Seneca County Data And Trends
Seneca County Data And Trends
Seneca County Report Card
The Seneca County Report Card aggregates data from more than 100 community indicators on the site and use symbols, colors and arrows to provide a quick, at-a-glance overview of the well-being of the county. This data cover the topics of Arts, Culture and Leisure, Children and Youth, Community Engagement, Economy, Education, Financial Self-Sufficiency, Health, Housing, and Public Safety.
Click on the picture below for the full report.
Seneca has population growth, growing revenue from tourism, and increases in jobs and average salaries over the last decade. Housing is affordable. Yet students in Seneca are lagging their peers across the state on most state tests and graduated at lower rates. While overall crime rates have declined, violent crime increased. A relatively low share of Seneca residents receives temporary assistance (welfare), and application approval rates are the lowest in the region.
Seneca’s had the second highest population growth in the region, increasing 6% since 2000 to about 35,200 residents in 2011. Seneca’s population was the smallest in the region after Yates County. Over the decade, the region and state saw population growth of 2% and 3% respectively, while the nation’s population grew by 11%.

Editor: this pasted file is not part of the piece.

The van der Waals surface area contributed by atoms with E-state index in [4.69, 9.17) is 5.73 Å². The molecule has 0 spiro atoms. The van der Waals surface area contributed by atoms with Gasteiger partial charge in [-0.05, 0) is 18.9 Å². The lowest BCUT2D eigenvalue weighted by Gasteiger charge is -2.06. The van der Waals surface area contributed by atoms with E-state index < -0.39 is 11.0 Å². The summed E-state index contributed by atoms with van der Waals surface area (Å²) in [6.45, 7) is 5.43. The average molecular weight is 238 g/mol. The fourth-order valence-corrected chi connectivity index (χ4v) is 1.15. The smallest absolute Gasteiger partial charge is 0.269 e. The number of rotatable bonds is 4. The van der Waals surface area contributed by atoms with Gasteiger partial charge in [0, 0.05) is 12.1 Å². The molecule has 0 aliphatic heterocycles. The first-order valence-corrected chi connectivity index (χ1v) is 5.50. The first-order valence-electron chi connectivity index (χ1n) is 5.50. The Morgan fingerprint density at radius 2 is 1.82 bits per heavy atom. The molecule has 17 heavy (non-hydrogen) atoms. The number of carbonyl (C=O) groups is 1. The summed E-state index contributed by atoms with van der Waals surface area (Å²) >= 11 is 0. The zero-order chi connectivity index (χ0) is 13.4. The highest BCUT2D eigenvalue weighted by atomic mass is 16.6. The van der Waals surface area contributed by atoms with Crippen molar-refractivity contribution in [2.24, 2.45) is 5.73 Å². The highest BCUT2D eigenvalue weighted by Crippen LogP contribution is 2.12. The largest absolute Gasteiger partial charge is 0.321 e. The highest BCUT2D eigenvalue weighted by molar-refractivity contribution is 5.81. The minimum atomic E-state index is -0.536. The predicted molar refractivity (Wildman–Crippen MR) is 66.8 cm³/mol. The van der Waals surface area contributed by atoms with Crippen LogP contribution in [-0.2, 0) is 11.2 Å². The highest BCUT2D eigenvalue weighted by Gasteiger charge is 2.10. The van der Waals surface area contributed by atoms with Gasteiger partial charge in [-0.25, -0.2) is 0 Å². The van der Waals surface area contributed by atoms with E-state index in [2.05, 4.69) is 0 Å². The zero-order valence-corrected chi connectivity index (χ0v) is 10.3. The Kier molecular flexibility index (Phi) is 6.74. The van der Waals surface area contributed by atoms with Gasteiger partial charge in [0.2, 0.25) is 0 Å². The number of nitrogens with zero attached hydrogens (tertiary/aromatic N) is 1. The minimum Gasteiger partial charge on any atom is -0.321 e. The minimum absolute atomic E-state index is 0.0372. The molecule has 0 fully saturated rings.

Similar to regional trends, Seneca County's population is aging. The number of adults 40 to 59 years old, the largest segment of the population, increased by 12% from 2000 to 2011 and the number of residents age 85 and older increased by 28%. Contrary to state and regional trends, Seneca experienced a relatively small decline in the population of residents under the age of 20 (-9%), and the number of residents 20-39 years old increased by 2%, making Seneca the only county in the region to experience growth in that age group.
There were increases in minority populations in Seneca County, especially the African American population, although the county remained 93% white. From 2000 to 2011, the African American population more than doubled, while Seneca’s Hispanic and Asian populations also increased, by 59% and 15%, respectively.
Seneca County has seen a decline in the share of households made up of married couples with children and an increase in some other types of households. In 2007-11, about 18% of households in the county were composed of married couples with children, down from 23% in 2000. Households of singles with children households made up 12%.
Arts, Culture and Leisure